# Logarithm conceptual problem

$$f(x)=\log_a x$$ is defined only for $$a>0$$ and $$a \neq 1$$. Why is it so? Why is it not defined for negative values of a?

Note by Shubham Srivastava
4 years, 11 months ago

MarkdownAppears as
*italics* or _italics_ italics
**bold** or __bold__ bold
- bulleted- list
• bulleted
• list
1. numbered2. list
1. numbered
2. list
Note: you must add a full line of space before and after lists for them to show up correctly
paragraph 1paragraph 2

paragraph 1

paragraph 2

[example link](https://brilliant.org)example link
> This is a quote
This is a quote
    # I indented these lines
# 4 spaces, and now they show
# up as a code block.

print "hello world"
# I indented these lines
# 4 spaces, and now they show
# up as a code block.

print "hello world"
MathAppears as
Remember to wrap math in $$...$$ or $...$ to ensure proper formatting.
2 \times 3 $$2 \times 3$$
2^{34} $$2^{34}$$
a_{i-1} $$a_{i-1}$$
\frac{2}{3} $$\frac{2}{3}$$
\sqrt{2} $$\sqrt{2}$$
\sum_{i=1}^3 $$\sum_{i=1}^3$$
\sin \theta $$\sin \theta$$
\boxed{123} $$\boxed{123}$$

Sort by:

we can also get this from its graph.....

- 3 years, 11 months ago

because if a=1 it has many possibilities

- 4 years, 11 months ago

Does that $$\log_{-2} 4$$ exist? Well, you would believe it is equal to 2. But there's another result. $$(-2)^{\log(4)/(\log(2)+i \pi)} = 4$$.

That is to say, the logarithm is not uniquely defined at negative values.

- 4 years, 11 months ago

Frankly speaking you can extend logarithm notion further, for example one defines complex logarithm.

The other cases may be indeces (logarithm anologue for $$\mathbb{Z}\setminus p\mathbb{Z}$$) or p-adic logarithms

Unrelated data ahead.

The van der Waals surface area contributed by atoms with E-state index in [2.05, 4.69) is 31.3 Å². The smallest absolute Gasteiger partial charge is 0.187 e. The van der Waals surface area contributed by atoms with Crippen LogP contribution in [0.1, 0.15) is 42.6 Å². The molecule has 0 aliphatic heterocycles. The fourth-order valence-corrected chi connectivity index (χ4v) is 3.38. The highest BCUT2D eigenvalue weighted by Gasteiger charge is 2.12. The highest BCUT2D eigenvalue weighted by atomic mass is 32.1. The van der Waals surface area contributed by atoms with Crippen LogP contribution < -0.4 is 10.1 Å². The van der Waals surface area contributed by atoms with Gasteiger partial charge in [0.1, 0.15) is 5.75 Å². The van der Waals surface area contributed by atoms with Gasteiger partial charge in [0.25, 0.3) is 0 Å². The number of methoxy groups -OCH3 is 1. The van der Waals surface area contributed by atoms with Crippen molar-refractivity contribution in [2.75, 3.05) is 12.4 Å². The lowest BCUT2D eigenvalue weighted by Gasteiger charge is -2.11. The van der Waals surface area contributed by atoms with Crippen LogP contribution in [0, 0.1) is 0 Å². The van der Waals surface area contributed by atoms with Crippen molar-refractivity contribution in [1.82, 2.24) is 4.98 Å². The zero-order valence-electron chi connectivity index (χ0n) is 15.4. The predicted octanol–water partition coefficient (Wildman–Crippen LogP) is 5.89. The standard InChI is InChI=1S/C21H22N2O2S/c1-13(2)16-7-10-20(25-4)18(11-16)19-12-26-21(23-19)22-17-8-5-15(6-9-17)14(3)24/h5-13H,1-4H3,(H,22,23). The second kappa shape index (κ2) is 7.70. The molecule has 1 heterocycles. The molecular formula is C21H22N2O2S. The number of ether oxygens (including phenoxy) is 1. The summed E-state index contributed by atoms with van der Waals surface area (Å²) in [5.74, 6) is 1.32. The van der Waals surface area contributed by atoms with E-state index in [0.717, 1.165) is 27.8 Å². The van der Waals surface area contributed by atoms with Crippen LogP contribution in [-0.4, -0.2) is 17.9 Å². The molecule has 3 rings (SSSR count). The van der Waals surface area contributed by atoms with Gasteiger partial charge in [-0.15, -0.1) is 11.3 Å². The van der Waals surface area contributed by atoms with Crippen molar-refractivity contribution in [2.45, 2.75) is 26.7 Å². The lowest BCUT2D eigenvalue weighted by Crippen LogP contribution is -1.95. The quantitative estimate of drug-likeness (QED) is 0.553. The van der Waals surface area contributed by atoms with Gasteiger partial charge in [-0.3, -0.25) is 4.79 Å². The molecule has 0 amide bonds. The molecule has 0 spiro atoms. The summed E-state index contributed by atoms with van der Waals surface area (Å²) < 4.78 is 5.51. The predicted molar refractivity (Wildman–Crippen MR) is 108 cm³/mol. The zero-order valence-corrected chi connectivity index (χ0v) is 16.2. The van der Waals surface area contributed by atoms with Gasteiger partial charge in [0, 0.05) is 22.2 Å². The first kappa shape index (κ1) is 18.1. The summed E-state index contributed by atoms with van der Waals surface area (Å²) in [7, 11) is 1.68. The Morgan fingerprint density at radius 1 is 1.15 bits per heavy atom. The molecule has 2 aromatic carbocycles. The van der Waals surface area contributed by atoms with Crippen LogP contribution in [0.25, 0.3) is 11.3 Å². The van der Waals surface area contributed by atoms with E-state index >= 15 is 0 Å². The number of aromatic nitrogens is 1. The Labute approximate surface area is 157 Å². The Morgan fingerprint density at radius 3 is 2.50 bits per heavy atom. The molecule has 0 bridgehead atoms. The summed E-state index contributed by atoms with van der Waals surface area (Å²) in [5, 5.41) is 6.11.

- 4 years, 11 months ago

The logarithm is defined as the inverse function of the exponential. Thus, $$log_a b =c \Rightarrow a^c=b$$. Since the right hand side will not define b for all values of c when a is negative, it is common to restrict a to the positive numbers. It is also common to not let a=1, for then b must equal one. However, the definition of a logarithm can be extended to negative a if we allow b to be complex. In this case, new and unusual rules and situations arise. In fact, I see nothing wrong with letting a be complex too. This is a perfect example of a function that can be extended, but is commonly restricted for more practical use.

- 4 years, 11 months ago

"Since the right hand side will not define b for all values of c when a is negative.", But $$(-2)^2=4$$ is true. So b is defined, for c=2, when a is negative.

- 4 years, 11 months ago

Yes, for that particular value of c, but not for all values of c. And at this point I am still assuming that a, b, and c are real numbers. So while $$(-2)^2$$ is a real number, $$(-2)^{(\frac{1}{2})}$$ is not a real number.

- 4 years, 11 months ago

a^y=x Now a can only be zero if,x=0 and a can be 1 only when y=0 So for inclusion of these values,one needs to modify the domain and range respectively.

- 4 years, 11 months ago